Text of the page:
June 2014 -
A hill that fails to top 200m barely counts as a day out; you could probably squeeze it in before breakfast. But stitch three of them together and it looks like more of a challenge. Throw in some sand dunes and one of the world’s top ten beaches and you have the ingredients for a mini classic.
Cefn Bryn, Llanmadoc Hill and Rhossili Down are the highest points on Gower, the peninsular that sticks out from under Swansea’s nose. It’s a place filled with wild ponies, precarious cliff-top paths and tiny villages that screams ‘miles from anywhere’ – and yet it’s just a one-hour bus ride from the city. This accessibility is a major benefit, although it can get busy with walkers and surfers in the summer. But at 8.00am on a spring morning, Patrik and I were the only souls in sight as we plodded up the slope of Cefy Bryn from Penmaen.
The name means ‘ridge hill’ and the high ground stretches for nearly four kilometres. Near the first trig point, we passed a herd of Gower’s ponies enjoying their breakfast. Their unremitting chomping stirred our stomachs, despite the porridge enjoyed at our overnight camping spot, and we detoured from the ridge towards Reynoldston for a fry up in the King Arthur Hotel. It was only 10.30am and already we had ticked off the first hill, some wildlife, and a second breakfast. That’s another perk of Gower – it’s small enough to devour in a day.
Our route took us back over the western end of Cefn Bryn and through fields that the resident cows had turned into a quagmire. Llanmadoc Hill lay just ahead and another short climb took us to the summit. The views across Whiteford Burrows towards Llanelli and the river Loughour were spectacular but short-lived: a shower urged us back down the hill under the shelter of hoods.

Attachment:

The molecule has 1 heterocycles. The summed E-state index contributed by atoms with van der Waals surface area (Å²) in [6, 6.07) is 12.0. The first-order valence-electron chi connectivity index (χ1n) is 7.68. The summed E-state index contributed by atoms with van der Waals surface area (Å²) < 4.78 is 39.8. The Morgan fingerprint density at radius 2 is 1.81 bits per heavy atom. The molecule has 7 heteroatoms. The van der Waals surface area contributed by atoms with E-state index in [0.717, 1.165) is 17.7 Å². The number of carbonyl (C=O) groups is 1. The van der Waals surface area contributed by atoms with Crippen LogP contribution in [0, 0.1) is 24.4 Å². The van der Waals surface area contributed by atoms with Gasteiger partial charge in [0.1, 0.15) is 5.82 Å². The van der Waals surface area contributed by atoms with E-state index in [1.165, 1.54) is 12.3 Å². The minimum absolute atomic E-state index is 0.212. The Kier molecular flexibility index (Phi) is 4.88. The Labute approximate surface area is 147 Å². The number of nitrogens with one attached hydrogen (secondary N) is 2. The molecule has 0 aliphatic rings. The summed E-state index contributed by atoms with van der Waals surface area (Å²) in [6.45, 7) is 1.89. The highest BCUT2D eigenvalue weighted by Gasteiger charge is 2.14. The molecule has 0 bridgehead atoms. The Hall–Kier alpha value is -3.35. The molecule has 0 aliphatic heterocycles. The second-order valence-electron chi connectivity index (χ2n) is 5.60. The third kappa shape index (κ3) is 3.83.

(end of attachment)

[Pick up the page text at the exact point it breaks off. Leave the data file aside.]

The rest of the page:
The sun was out again by the time we reached Broughton Burrows, a sprawl of sand dunes on Gower’s western tip. Caravan parks have crept as close to the dunes as possible, but once inside this maze of sand and Marram Grass, it felt like a land untouched. As a sixth-form biology student, I had to traipse through this ecosystem studying the insects and vegetation with a quadrat. Today, we could lie back on the sand with some cheese, biscuits and last night’s unfinished wine. There are a few perks to being an adult.
Like all the best variety shows, Gower keeps its star turn until the end. Rhossili beach has long been beloved by surfers, but it had recently been named as one of the world’s top ten beaches. This is quite an accolade; I was itching to see it for myself.
The beach was tantalisingly hidden from view as we emerged from the dunes. But we arrived on the sand to find a grey sea lapping against old bits of surfboard, discarded fishing nets, and several rotting sea bird corpses. Could this be right? Did this mess of human waste and natural carnage really beat off sun-kissed paradises in Thailand, Greece and the Caribbean?
Feeling slightly disheartened, we meandered through the Hillend campsite towards our final hill, Rhossili Down. This is the highest peak at 193m and, coming third on a day that by now was feeling long, the hardest. It was also the most rewarding. As we peered over the top, Gower played its trump card.
The curve of Rhossili Bay looks truly vast from up high, stretching from the sand dunes at the northern end to the tidal island of Worm’s Head standing proudly to the south. Black-suited surfers dotted the waves, sleek enthusiasts who brave the temperatures even on the briskest days. And the sea birds that had yet to succumb filled the sky with their calls and whoops. The dropping sun gave the scene a serenity that made it easy to see how this beach had swayed the judges.
The Worm’s Head provides an epilogue to this walk at low tide, but today the waves crashed and frothed violently around its edges, denying passage to all. Instead, we ordered some pints of more tranquil froth in its namesake hotel. A second and a third swiftly followed, one for each of Gower’s hills – and every drop fully deserved, even if they are all tiddlers under 200m.